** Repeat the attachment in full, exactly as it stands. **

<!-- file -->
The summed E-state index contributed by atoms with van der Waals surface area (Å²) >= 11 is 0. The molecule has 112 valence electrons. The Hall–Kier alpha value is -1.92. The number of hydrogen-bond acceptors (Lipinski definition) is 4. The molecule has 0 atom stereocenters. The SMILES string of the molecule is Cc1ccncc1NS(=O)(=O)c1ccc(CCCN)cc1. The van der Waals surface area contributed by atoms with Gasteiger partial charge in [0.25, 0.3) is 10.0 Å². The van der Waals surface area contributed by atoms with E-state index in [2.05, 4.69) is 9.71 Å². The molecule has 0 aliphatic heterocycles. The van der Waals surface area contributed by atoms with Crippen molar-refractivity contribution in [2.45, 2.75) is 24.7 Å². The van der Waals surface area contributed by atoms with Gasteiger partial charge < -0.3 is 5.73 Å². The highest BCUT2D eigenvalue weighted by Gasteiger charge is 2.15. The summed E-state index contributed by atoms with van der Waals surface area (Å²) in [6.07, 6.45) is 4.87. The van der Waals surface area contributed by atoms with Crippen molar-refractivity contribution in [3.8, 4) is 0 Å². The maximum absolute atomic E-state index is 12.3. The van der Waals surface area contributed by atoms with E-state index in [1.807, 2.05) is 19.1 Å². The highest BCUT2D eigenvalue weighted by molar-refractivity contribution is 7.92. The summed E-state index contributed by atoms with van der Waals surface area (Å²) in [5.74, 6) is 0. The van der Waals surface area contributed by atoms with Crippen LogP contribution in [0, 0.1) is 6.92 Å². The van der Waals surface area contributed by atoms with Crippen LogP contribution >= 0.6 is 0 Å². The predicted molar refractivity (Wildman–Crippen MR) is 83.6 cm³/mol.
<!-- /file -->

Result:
The summed E-state index contributed by atoms with van der Waals surface area (Å²) >= 11 is 0. The molecule has 112 valence electrons. The Hall–Kier alpha value is -1.92. The number of hydrogen-bond acceptors (Lipinski definition) is 4. The molecule has 0 atom stereocenters. The SMILES string of the molecule is Cc1ccncc1NS(=O)(=O)c1ccc(CCCN)cc1. The van der Waals surface area contributed by atoms with Gasteiger partial charge in [0.25, 0.3) is 10.0 Å². The van der Waals surface area contributed by atoms with E-state index in [2.05, 4.69) is 9.71 Å². The molecule has 0 aliphatic heterocycles. The van der Waals surface area contributed by atoms with Crippen molar-refractivity contribution in [2.45, 2.75) is 24.7 Å². The van der Waals surface area contributed by atoms with Gasteiger partial charge < -0.3 is 5.73 Å². The highest BCUT2D eigenvalue weighted by Gasteiger charge is 2.15. The summed E-state index contributed by atoms with van der Waals surface area (Å²) in [6.07, 6.45) is 4.87. The van der Waals surface area contributed by atoms with Crippen molar-refractivity contribution in [3.8, 4) is 0 Å². The maximum absolute atomic E-state index is 12.3. The van der Waals surface area contributed by atoms with E-state index in [1.807, 2.05) is 19.1 Å². The highest BCUT2D eigenvalue weighted by molar-refractivity contribution is 7.92. The summed E-state index contributed by atoms with van der Waals surface area (Å²) in [5.74, 6) is 0. The van der Waals surface area contributed by atoms with Crippen LogP contribution in [0, 0.1) is 6.92 Å². The van der Waals surface area contributed by atoms with Crippen LogP contribution >= 0.6 is 0 Å². The predicted molar refractivity (Wildman–Crippen MR) is 83.6 cm³/mol.